It may sound strange, but successful substance abuse therapy and marriage counseling often have one thing in common: A client’s willingness to be humble. Humility is the attitude that precedes many positive, concrete steps on the road to healing – whether it’s healing yourself or your relationship.
It makes sense if you think about it. In either case, if you are considering counseling, you have come to a point where you know something needs to change. In order to effect change, you must first be able to admit that you are partially responsible for whatever is going wrong. Laying blame outside yourself may feel good, but it will only perpetuate the problem. As Eastern philosophers frequently teach: You cannot always control what happens, but you can control your own actions and reactions to what happens. Sometimes, it just takes work.
Humility is also critical to taking the next step: Asking for help. This can be especially difficult for people who take pride in their ability to do everything on their own. Stretching out your hand for a lift up is not a sign of weakness; on the contrary, it takes great strength to openly admit you cannot do something alone.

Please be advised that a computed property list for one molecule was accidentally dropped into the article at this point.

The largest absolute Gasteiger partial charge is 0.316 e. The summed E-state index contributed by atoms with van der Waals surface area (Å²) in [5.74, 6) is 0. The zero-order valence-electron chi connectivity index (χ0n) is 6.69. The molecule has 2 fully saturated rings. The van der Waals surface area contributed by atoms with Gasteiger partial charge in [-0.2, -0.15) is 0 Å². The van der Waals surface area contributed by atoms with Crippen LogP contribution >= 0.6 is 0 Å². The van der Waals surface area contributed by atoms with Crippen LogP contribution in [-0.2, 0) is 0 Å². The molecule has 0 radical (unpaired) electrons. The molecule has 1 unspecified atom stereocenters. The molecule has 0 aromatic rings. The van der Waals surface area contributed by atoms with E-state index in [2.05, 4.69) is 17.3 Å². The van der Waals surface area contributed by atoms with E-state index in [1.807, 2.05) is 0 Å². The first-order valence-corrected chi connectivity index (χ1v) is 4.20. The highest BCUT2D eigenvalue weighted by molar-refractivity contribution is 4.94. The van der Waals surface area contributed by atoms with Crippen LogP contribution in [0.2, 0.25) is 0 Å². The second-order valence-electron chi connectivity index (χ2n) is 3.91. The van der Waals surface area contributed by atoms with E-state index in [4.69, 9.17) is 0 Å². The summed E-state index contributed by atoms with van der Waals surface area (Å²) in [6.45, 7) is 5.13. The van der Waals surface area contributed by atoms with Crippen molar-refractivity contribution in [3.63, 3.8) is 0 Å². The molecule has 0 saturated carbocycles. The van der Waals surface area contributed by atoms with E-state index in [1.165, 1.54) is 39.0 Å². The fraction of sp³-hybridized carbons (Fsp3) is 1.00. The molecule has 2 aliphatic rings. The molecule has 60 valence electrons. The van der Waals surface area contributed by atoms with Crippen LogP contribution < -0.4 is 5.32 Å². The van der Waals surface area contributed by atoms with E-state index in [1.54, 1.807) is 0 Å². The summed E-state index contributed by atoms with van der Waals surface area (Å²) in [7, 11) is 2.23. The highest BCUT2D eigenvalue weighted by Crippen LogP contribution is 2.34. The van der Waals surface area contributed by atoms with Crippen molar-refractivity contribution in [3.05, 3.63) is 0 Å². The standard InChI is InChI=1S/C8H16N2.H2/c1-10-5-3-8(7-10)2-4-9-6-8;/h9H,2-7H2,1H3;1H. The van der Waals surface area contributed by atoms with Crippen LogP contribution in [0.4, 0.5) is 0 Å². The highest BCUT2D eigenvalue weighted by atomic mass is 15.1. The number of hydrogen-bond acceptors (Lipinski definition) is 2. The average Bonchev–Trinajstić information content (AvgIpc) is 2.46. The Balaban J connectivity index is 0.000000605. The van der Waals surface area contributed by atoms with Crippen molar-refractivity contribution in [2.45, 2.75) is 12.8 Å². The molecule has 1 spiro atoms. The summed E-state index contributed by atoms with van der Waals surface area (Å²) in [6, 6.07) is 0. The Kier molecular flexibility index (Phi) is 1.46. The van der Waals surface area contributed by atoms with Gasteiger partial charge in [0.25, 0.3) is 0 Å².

For couples, Dr. Phil uses the example of a wagon at the bottom of a hill. If you and your husband, wife or partner both pull the wagon up the hill, think how much easier the work will be. Once on top, you can look back on what you have accomplished… together.
Most important – and perhaps most difficult – it takes humility to shift how you perceive the world, others and your experience. Counselors frequently ask some version of the question: Do you want to be right, or do you want to be _____? Fill in the blank with “addiction-free,” “happily married,” or whatever fits your situation; in any case, it means having to throw out the broken record and learn a new tune.
For instance, I often see clients who tell me some version of: “I’ve said this a million times, but nothing changes.” I help them to understand that, whatever they are saying, to themselves or another, even if it is true, is not working. With a humble shift, say from criticism to empathy, they may find a new line, one that makes a positive impact.
Embracing humility is a courageous, compassionate act. Find the strength to be humble, and you will improve your chances of changing for good.